RI Chief Justice Suttell Questions ICE Courthouse Arrests

Jun 16, 2017

Rhode Island's Supreme Court building in Providence.

Rhode Island Supreme Court Chief Justice Paul A. Suttell told lawyers meeting in Providence today that he is concerned that arrests of undocumented immigrants inside or near state court buildings could lead to  people skipping out on court appearances.

In comments to the Rhode Island Bar Association’s annual meeting at the R.I. Convention Center, the chief justice said he is worried that arrests of undocumented immigrants at court houses may deter some from going to court to testify as witnesses, victims of crime or from obtaining domestic abuse restraining orders.

Suttell’s comments came in the aftermath of U.S. immigration authorities arresting a man they identified as a Syrian national who was in the country illegally outside The Licht Complex, the building that houses the Rhode Island Superior and Supreme courts.

”This is not just a Rhode Island concern, it is a national one,”’ said Suttell, a former Republican state representative who lives in Little Compton. “It is essential that our courts remain open and safe for everyone. “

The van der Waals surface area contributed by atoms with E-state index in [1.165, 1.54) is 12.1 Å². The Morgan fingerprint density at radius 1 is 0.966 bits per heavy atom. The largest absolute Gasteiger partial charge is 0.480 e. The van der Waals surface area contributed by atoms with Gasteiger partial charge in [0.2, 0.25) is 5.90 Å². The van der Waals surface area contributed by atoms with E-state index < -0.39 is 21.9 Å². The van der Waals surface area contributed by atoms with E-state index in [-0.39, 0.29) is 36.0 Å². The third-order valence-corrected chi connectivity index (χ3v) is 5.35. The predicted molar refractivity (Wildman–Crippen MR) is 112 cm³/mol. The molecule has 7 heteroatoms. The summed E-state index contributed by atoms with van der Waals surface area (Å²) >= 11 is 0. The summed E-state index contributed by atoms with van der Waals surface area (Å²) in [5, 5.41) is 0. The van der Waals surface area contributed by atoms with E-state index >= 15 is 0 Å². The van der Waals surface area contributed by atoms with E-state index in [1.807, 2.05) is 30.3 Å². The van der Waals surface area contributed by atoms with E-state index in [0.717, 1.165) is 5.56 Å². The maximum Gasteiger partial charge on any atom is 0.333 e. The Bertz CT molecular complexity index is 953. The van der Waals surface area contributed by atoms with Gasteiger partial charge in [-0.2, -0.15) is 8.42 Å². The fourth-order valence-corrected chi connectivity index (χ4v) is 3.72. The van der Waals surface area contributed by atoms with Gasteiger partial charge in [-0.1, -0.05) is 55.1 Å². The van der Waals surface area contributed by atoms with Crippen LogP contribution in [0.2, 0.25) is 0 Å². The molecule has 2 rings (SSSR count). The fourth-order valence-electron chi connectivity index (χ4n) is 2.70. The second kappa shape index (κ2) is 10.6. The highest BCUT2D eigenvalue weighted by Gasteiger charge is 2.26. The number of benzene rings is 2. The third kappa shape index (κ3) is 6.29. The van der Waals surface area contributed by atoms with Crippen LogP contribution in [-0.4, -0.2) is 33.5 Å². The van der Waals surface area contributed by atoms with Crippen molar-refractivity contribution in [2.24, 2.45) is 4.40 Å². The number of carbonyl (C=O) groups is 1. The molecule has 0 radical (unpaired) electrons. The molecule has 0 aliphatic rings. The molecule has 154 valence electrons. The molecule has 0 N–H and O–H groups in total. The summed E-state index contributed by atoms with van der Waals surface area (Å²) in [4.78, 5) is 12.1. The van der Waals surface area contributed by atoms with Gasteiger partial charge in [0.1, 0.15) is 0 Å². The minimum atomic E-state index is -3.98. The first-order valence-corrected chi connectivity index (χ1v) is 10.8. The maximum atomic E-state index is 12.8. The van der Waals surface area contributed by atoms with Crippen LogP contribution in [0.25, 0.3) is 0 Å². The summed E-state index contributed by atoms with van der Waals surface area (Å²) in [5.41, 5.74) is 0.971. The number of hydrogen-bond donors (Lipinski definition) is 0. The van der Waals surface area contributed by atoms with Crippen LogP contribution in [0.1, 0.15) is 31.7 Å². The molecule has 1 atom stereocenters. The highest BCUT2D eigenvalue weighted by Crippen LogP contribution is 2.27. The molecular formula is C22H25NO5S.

Suttell said he recognizes that “federal authorities must enforce our nation’s immigration laws.” But he said that the courts need to be accessible to everyone, regardless of immigration status, so that “they may seek justice—whether as a crime victim, a witness, someone seeking a protection order or someone simply looking to pay a fine.”

“Our courts are places where everyone is treated with respect, dignity and fairness,” Suttell told the bar association meeting. “If people in our immigrant communities are afraid to come to court, out of fear of federal apprehension, our core mission is compromised and there is a risk of neighborhoods become less safe. It is vitally important, therefore, that in carrying out their responsibilities, federal authorities do so in a way that does not undermine the trust and confidence that people have in our court system.”

Suttell also said that he and other state judges are working with the federal Department of Homeland security and the U.S. Immigration and Customs Service to develop protocols and best practices for dealing with this issue.